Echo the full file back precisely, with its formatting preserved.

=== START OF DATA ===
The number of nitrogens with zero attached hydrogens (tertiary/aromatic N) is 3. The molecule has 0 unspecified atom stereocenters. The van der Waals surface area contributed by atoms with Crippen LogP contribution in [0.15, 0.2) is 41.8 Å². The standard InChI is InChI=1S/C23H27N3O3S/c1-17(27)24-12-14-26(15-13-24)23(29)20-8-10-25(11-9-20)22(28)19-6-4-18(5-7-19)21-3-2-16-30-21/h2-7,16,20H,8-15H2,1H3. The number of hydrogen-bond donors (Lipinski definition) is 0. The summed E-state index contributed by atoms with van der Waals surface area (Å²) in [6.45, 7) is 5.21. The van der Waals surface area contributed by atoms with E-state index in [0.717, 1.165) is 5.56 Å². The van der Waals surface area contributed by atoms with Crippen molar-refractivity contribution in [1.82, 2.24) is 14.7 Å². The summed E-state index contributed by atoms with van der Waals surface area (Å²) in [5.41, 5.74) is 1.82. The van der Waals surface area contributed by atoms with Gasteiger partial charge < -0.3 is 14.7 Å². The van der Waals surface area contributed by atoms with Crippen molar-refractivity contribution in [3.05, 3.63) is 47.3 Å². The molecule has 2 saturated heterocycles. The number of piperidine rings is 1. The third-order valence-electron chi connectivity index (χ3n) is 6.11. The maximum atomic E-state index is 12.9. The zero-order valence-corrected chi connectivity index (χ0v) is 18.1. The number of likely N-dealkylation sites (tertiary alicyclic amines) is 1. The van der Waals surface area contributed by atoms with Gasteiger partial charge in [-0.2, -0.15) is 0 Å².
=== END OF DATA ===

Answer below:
The number of nitrogens with zero attached hydrogens (tertiary/aromatic N) is 3. The molecule has 0 unspecified atom stereocenters. The van der Waals surface area contributed by atoms with Crippen LogP contribution in [0.15, 0.2) is 41.8 Å². The standard InChI is InChI=1S/C23H27N3O3S/c1-17(27)24-12-14-26(15-13-24)23(29)20-8-10-25(11-9-20)22(28)19-6-4-18(5-7-19)21-3-2-16-30-21/h2-7,16,20H,8-15H2,1H3. The number of hydrogen-bond donors (Lipinski definition) is 0. The summed E-state index contributed by atoms with van der Waals surface area (Å²) in [6.45, 7) is 5.21. The van der Waals surface area contributed by atoms with E-state index in [0.717, 1.165) is 5.56 Å². The van der Waals surface area contributed by atoms with Crippen molar-refractivity contribution in [1.82, 2.24) is 14.7 Å². The summed E-state index contributed by atoms with van der Waals surface area (Å²) in [5.41, 5.74) is 1.82. The van der Waals surface area contributed by atoms with Gasteiger partial charge < -0.3 is 14.7 Å². The van der Waals surface area contributed by atoms with Crippen molar-refractivity contribution in [3.05, 3.63) is 47.3 Å². The molecule has 2 saturated heterocycles. The number of piperidine rings is 1. The third-order valence-electron chi connectivity index (χ3n) is 6.11. The maximum atomic E-state index is 12.9. The zero-order valence-corrected chi connectivity index (χ0v) is 18.1. The number of likely N-dealkylation sites (tertiary alicyclic amines) is 1. The van der Waals surface area contributed by atoms with Gasteiger partial charge in [-0.2, -0.15) is 0 Å².